a recent case of marketing myopia
TUESDAY, AUGUST 31, 2010
Brand Update : Can Ambassador be saved ?
Recently the good old Ambassador was in the news that the brand owners - Hindustan Motors is planning to relaunch /rejuvenate this heritage brand. Both the brand and company is in deep crisis with HM posting losses of Rs 43 crore last year and its networth declining by about 50%.
The company plans to relaunch the Amby in a new look and is planning to entrust a design house with the task. The report also suggest that the new Amby will have a retro- look and will be in the price range of Rs 5- Rs 7 Lakhs. The new Amby will be a niche product.
The interesting question is can this brand be saved with the new strategy ?
From the report about the new Amby launch, it will be tough for the brand to regain its lost glory if the brand is going for a niche variant. According to Economic Times, Ambassador sells around 600 units per month in a market of 2 lakh cars/month.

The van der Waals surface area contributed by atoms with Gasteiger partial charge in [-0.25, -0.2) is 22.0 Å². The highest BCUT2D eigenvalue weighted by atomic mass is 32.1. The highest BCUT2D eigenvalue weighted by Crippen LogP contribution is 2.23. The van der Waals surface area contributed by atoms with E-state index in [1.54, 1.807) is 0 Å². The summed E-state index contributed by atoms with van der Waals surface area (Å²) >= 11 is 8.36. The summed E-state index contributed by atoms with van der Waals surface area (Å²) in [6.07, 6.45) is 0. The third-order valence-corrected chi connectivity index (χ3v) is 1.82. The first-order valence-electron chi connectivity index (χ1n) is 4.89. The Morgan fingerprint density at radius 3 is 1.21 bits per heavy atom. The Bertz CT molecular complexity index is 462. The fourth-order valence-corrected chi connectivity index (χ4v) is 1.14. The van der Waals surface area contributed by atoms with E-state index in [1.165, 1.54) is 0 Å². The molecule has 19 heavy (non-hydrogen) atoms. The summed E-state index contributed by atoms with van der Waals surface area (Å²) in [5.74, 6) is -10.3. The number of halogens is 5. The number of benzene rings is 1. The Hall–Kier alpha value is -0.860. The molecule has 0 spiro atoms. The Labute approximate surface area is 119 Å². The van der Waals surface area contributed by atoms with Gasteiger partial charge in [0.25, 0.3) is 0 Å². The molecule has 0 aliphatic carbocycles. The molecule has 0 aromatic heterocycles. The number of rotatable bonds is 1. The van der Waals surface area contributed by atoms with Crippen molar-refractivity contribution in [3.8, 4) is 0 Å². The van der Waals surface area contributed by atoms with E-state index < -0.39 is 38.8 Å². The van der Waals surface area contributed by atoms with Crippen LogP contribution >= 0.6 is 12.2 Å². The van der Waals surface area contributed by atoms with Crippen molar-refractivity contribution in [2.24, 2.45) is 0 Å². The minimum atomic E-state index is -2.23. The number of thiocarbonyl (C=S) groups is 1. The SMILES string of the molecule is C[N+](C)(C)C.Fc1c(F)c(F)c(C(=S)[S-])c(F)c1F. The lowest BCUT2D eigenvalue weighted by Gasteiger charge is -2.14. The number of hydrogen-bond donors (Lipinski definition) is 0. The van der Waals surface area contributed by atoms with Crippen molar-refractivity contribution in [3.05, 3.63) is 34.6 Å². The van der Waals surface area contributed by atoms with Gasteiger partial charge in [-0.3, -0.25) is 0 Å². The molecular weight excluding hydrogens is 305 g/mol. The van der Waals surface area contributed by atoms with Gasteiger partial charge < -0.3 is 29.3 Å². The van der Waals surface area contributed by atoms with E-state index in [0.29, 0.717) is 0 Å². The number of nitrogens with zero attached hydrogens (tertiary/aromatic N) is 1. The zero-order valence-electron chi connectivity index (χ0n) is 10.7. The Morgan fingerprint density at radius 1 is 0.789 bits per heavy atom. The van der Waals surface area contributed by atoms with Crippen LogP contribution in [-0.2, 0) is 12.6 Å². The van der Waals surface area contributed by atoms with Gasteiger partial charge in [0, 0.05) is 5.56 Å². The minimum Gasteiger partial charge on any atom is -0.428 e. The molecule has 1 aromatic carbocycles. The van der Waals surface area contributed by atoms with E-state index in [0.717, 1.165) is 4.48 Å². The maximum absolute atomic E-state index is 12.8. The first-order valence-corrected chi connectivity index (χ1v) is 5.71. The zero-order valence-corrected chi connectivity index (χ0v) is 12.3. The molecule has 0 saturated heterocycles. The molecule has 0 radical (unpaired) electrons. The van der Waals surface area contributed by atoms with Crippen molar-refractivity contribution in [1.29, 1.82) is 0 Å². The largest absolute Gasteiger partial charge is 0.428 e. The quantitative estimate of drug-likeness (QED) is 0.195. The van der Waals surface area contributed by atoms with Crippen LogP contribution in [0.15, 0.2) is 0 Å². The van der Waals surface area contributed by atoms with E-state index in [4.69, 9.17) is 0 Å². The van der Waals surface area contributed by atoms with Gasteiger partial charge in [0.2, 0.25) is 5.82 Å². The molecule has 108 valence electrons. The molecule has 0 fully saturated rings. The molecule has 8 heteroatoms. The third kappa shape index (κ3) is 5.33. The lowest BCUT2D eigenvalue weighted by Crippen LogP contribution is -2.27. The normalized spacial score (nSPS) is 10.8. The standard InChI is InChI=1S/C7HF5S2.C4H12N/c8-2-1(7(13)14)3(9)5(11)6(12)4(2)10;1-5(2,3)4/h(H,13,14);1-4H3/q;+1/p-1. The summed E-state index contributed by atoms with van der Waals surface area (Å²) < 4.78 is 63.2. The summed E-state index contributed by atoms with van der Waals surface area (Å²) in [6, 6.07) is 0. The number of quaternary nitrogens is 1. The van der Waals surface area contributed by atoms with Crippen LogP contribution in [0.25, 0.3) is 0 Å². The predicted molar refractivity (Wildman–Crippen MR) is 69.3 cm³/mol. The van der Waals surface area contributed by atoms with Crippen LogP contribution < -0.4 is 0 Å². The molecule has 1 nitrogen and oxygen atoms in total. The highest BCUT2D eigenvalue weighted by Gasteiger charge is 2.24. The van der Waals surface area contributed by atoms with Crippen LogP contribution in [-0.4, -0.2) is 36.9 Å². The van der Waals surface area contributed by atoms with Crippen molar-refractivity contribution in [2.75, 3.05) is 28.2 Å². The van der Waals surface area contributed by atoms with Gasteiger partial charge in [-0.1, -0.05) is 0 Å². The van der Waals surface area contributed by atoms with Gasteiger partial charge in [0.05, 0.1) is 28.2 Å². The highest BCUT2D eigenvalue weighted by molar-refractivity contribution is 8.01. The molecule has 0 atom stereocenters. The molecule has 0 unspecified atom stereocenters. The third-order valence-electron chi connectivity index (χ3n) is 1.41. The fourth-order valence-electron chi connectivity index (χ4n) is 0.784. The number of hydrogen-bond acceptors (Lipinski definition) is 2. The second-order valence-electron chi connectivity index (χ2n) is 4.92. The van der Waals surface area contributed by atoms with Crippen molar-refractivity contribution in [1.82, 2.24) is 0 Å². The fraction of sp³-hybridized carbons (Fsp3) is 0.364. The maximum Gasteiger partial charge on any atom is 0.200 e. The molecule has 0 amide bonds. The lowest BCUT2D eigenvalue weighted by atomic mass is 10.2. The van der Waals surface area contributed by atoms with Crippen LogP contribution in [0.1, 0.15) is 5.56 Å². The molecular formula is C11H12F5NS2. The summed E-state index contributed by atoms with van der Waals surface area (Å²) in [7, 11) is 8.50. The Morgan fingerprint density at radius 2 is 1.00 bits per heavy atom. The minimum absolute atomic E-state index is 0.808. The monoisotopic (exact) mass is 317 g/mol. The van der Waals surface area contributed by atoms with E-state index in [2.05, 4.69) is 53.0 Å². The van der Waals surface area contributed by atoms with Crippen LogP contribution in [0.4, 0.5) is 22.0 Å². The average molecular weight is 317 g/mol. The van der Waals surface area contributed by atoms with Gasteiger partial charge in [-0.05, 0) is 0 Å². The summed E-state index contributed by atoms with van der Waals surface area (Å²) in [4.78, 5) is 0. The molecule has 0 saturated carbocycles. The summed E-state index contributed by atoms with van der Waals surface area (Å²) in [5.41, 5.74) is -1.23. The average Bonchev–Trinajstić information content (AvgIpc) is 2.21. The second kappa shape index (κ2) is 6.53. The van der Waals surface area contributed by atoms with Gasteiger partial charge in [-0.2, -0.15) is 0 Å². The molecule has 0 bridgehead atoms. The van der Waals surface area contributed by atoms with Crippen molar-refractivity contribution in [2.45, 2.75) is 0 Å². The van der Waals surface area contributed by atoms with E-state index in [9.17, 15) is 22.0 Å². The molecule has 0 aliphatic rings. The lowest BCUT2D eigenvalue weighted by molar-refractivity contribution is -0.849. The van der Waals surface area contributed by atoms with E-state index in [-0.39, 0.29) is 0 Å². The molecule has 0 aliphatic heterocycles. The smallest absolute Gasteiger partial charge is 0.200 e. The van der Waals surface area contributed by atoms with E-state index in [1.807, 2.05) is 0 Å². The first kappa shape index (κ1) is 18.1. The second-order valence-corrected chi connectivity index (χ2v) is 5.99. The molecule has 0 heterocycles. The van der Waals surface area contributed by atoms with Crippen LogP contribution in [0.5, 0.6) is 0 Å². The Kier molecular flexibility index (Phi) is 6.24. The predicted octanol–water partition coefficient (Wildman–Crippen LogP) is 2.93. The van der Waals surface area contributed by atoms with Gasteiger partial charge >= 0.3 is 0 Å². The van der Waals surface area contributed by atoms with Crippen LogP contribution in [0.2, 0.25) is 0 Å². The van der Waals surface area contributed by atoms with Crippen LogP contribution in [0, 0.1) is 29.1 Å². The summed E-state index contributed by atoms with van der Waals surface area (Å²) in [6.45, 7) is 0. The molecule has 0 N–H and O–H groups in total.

Ambassador is now in a rut which is its own creation. The brand is the classic example of marketing myopia. The company took the customers for granted and refused to change when the entire market changed. The brand did nothing when faced with competition from Tatas and Maruti. Instead of changing its core DNA, the brand relied upon cosmetic changes. When the brand needed a drastic revolutionary change, HM decided to get stuck with the old product.
The current strategy of a niche Amby is again a patch-up . This brand cannot survive on patch-up strategies. I don't think that the core brand Ambassador will revive with the launch of a niche high priced Ambassador. With the brand equity in shambles, how can the brand expect consumers to pay a premium for the new Amby variant ?
The high priced Marquee variant will work for iconic brand which are facing a decline. But Ambassador was not an icon. It was a market leader and consumers bought the car because they did not had a choice. Not because...
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